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The Scarlet & Black

The Scarlet & Black

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Feven Getachew
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Michael Lozada
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Nathan Hoffman
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Harvey Wilhelm
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Faulconer Outreach Program brings together kids, art

While walking down Park Street on a sunny afternoon, one might find oneself blinded by a glitter-covered truck. Yes, disco is still dead­—it is Tilly Woodward.

On Wednesday, April 21, Woodward, Curator of Academic and Public Outreach at the Faulconer Gallery, walks into the Galaxy Youth Center before any of the children have arrived. She is carrying a 10-foot tube of partially papier-mâché chicken wire.

“It’s for a [Drake] Library summer reading program, and their summer reading theme is ‘Make a Splash,’ so the idea is to make a giant sea serpent that will be part of their program,” Woodward said.

Since coming to Grinnell in the fall 2007, Woodward has been all around the Grinnell area, bringing art into the lives of children. Throughout every month Woodward travels once to the Galaxy Youth Center, the Davis Elementary STARS after-school program, the Arts Council after-school program, the Mayflower Community Center and other one-time events. Woodward knows that in order to create a strong relationship between two separate communities, sometimes one of those parties has to make the first step.

“I think it is really important that if you want people to come to your place, you have to go to their place and to meet their needs as well,” Woodward said. “In my position as outreach curator one of the goals is to get people from the community to the Faulconer Gallery and providing services in arts education and helping to strengthen existing programs is a really good goal.”

Woodward’s visits to different children’s centers are always welcome, with the whole experience summed up with one word by all who participate: “Fun!”

The only complaint about Woodward regarded the frequency with which she comes, “It feels like she only comes once a year,” said one 5th grader.

When she does go, her efforts pay off greatly, as the Faulconer Gallery now hosts events especially for members from the Grinnell community.

“Once we started doing this kind of partner outreach activities, now for instance, this summer Galaxy and Davis program are scheduling a number of activities that will go on in the Gallery,” Woodward said. “I think it’s been effective in getting people to feel comfortable”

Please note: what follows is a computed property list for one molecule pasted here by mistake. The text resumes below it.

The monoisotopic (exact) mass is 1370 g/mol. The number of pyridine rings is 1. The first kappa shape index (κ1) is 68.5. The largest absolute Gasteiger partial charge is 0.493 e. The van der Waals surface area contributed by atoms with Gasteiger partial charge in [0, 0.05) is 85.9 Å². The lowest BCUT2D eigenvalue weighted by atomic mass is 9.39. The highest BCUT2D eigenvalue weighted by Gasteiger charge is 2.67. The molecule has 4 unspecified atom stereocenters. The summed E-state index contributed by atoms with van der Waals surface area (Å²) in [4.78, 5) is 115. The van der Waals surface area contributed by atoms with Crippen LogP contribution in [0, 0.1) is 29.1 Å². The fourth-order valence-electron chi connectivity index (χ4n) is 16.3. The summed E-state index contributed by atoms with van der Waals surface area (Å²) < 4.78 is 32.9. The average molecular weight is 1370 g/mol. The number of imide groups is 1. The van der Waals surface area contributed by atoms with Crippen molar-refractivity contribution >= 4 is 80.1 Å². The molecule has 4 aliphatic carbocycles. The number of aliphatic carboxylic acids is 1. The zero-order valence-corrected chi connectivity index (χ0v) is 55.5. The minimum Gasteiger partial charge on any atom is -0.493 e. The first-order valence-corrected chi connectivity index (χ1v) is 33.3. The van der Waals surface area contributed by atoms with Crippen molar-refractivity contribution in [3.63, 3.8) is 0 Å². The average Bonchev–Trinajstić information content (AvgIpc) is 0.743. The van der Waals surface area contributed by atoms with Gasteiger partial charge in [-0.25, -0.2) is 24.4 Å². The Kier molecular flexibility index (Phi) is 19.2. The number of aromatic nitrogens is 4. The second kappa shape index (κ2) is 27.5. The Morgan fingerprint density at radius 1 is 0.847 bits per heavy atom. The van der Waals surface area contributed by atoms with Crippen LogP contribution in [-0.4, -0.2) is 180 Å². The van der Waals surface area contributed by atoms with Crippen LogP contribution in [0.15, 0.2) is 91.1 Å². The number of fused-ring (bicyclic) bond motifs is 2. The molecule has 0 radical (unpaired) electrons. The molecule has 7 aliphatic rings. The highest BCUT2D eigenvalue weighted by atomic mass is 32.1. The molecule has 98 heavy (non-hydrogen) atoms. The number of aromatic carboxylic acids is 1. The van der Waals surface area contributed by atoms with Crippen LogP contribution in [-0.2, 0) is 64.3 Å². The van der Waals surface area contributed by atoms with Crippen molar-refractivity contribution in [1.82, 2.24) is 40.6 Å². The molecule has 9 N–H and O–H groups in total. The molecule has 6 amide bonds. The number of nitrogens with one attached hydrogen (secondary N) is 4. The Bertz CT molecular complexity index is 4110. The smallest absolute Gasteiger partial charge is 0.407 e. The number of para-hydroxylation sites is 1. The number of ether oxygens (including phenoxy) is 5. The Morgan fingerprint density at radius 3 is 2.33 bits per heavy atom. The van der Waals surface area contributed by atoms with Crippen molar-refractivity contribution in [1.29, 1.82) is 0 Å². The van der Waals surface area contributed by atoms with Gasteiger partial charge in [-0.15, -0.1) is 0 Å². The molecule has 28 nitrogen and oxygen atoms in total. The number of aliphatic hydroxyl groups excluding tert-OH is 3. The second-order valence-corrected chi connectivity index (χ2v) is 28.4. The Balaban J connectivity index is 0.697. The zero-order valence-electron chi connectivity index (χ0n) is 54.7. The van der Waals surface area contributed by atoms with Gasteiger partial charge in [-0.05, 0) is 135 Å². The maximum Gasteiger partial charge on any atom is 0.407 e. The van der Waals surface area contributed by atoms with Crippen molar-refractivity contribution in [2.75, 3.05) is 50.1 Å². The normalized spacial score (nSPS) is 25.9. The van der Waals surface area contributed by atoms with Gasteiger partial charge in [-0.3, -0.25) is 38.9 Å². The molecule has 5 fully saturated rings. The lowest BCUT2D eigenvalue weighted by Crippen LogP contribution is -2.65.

Grinnell is not the first place where Woodward has established a strong art presence. Before coming to Grinnell she was the founding director of the Pella Community Art Center, in Pella, IA a program that served 17,000 individuals annually. Additionally, she taught Art Education and ran the gallery at Central College in Pella.

Director of the Galaxy Youth Center, Shannon McNaul, believes that without Woodward, her center’s arts and crafts activities would be much less enriching.

“She has always worked with kids in every community,” McNaul said. “I’ll give Tilly all the credit because she is the mastermind behind all of this.”

McNaul has noticed a special talent of Woodward’s that may just be the reason for all of her success.

“Tilly has been able to get kids who we can’t get engaged in things, McNaul said. ”You’ll get your hardest-core kid down here and all the sudden he is making a pirate outfit.”

Due to her amiable nature, Woodward has been infamous among the Grinnell youth, even earning a nickname.

“[The kids] love Tilly, everybody loves her, said Woodward’s Intern Caitlin Deutsch ’12. “At middle school she doesn’t do outreach there, but they still know her as Glitter Truck Lady. Everybody knows who she is and they are excited about the College bringing outreach activities.”

Now that school is winding down, McNaul is gearing up for a busy summer that will end with a showing of all of the kids’ work in the Faulconer Gallery.

“[The kids] get to bring out their mothers, their fathers, their grandparents, their friends, their aunts and uncles,” McNaul said. “It is an awesome time to get the community to see what Tilly does and to get our kids involved and to get them to have an appreciation for art and to see that art isn’t something that just hangs on a wall.”

It is clear Woodward’s efforts have made a huge difference in the past three years. Considering the U.S. is a nation where arts education is continually the first curriculum eliminated due to budget cuts, it is great to see Grinell College sharing its resources with the surrounding community. McNaul and her kids are very thankful.

“Working with the College, especially with Tilly, it is such a great experience for the community,” McNaul said. “Everybody should see what Tilly does with kids. She’s just amazing.”

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